Ms. Fagan said she frequently consulted a detailed record of her work during the last 12 years. “The shape of the vessel matters,” she said, “and whether you put it in sideways or upright does make a difference.”
Once everything is ready, she seals the saggar with a clay lid, places it on a circular base that sits on a fireproof brick within the kiln and lowers the “top hat.” She sets the gas kiln at 880 to 900 degrees Celsius (1,616 to 1,652 degrees Fahrenheit) and runs it for about three hours. Then she lets it cool down naturally, waiting until the next day to see what she has produced.
Once the finish pieces emerge, Ms. Fagan dusts them with a sponge. And she gives all of them names, like “Hedgerows,” “Charcoal Blends Over Bog” or “Ebb Tide.” “It’s very happenstance,” she said, “each piece is a blank canvas and I never know how it will turn out.”
Ms. Fagan’s work is priced at 120 to 600 euros (around $120 to $615) and she sells through several private galleries in Ireland. She also exhibits her pieces in Ireland and abroad, like a convex vessel named “Grand Soft Day” that is on display until Jan. 3 at the Royal Ulster Academy of Arts (R.U.A.) in Belfast, Northern Ireland.
“It’s quite a calming piece,” she said. “It was meant to be blue but it turned out gray. There’s a hint of the sun in the corner from a piece of seaweed that burst and created an orange ring.”
In a critique of Ms. Fagan’s work in the summer 2021 edition of the Irish Arts Review, Nicholas Mosse — one of Ireland’s best-known potters — wrote that he admired the “gentle, otherworldly shapes” of her pieces, and their hues and patterns: “darks and lights, shimmers, nights and days, moons or suns, seas — they can all be found in these minimal, contemplative works of art.”
He wrote that he doubted her results come down to chance. “Fagan claims too much to the accidents of the firing and materials, but I suspect that great experience and long observation have given her an artist’s intuition for perfection,” he wrote. “The work itself does border on the sublime.”
Speaking of chance: In that same issue of the magazine, Ms. Fagan noticed that the R.U.A. was inviting artists to apply for its annual sculpture prize.
“It was purely by chance,” she said, “I only had the magazine because I was in it.” She decided to enter one of her pieces called “Underwater Cavern,” a convex vessel that she said pleased her. “When it came out of the kiln, I thought, ‘God, Sinéad, that’s actually quite good.’ I was amazed it came out so nicely blue.”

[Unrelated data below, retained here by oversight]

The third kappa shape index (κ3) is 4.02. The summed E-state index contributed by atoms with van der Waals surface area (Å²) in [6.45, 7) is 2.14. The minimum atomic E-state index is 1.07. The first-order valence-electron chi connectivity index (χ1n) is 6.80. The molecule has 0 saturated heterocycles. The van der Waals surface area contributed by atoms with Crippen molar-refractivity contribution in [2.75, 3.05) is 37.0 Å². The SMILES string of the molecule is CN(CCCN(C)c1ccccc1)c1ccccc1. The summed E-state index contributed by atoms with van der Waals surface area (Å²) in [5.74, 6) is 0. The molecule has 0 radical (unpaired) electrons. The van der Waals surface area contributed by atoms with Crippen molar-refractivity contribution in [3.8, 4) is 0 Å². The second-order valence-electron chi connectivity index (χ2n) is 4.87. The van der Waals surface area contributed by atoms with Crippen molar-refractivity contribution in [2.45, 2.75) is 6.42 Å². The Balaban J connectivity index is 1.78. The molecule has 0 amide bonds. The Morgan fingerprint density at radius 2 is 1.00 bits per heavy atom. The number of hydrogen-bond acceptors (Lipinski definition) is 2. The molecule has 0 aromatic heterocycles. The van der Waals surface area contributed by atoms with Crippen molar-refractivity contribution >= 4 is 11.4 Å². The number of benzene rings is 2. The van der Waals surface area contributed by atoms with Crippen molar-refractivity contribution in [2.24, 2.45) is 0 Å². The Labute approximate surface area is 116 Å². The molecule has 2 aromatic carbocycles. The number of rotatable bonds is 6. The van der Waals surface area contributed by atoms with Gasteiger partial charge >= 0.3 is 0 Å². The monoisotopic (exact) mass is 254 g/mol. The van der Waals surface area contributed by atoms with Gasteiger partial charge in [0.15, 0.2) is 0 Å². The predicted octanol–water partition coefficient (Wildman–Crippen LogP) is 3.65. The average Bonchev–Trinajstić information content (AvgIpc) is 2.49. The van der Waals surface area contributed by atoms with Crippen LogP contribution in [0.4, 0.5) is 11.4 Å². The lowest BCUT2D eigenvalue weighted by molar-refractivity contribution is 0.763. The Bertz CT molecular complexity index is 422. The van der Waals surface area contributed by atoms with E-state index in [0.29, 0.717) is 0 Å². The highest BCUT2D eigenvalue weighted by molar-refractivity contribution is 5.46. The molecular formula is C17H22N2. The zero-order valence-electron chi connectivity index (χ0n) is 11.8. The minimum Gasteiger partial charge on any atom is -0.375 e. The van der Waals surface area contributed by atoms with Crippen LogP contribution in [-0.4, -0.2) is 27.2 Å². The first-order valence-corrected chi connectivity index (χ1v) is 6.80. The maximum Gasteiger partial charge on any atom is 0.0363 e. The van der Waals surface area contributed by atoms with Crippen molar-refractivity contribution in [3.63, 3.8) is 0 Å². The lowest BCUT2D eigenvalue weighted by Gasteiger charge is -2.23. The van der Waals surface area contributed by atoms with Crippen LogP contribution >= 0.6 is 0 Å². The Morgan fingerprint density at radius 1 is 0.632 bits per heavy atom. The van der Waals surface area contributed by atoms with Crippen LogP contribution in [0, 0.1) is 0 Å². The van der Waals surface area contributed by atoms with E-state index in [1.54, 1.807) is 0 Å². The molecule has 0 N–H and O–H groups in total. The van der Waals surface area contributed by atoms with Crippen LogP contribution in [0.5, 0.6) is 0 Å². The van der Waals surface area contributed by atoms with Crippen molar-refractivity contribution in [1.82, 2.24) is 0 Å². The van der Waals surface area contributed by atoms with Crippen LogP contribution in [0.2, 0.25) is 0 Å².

It won the sculpture first prize of 500 British pounds (around $590), and the Arts Council of Northern Ireland bought the piece.
Ms. Fagan’s career path has taken some unusual turns over the years, including a stint as a gardener. But she always has returned to ceramics.
After she finished her first pottery course, in 1996, Ms. Fagan spent the next year on a government program that included part-time work as a teacher’s assistant and 20 hours a week to concentrate on her own pieces. “It was a chance to work on a portfolio for Thomastown,” she said, referring to the Design & Crafts Council of Ireland’s pottery course, which accepted her the following year.
After completing the class, she worked as a thrower — someone who executes designs — for Rob D’Eath, an Irish ceramist who creates Asian-inspired functional ceramic objects. Then she decided to visit friends in Spain and ended up spending four years in the Alpujarra Mountains, working in horticulture and making sculptural pieces for her own pleasure. She had planned to return to pottery production in Ireland, but “when I got back in 2006, I was shocked!” she said. “Everything had changed since I’d gone away, there were no more jobs for throwers.”
So Ms. Fagan went back to school, first earning a Higher Diploma in Professional Art at Cólaiste Stiofáin Naofa and then a Bachelor of Arts degree in ceramic art at Crawford College of Art and Design, both of which are in Cork.
She was in her fourth year at Crawford when she began to experiment with saggar firing and became fascinated by what she called its “unpredictable results.”
“There is a beautiful dichotomy of carefully creating a smooth, blank canvas of clay, and then giving away any control of the finish to the whims of the kiln firing,” Ms. Fagan said. “Depending on how the materials change, how the wire twists and moves against the clay, or the different colored fumes combine, the results will always be unknown.”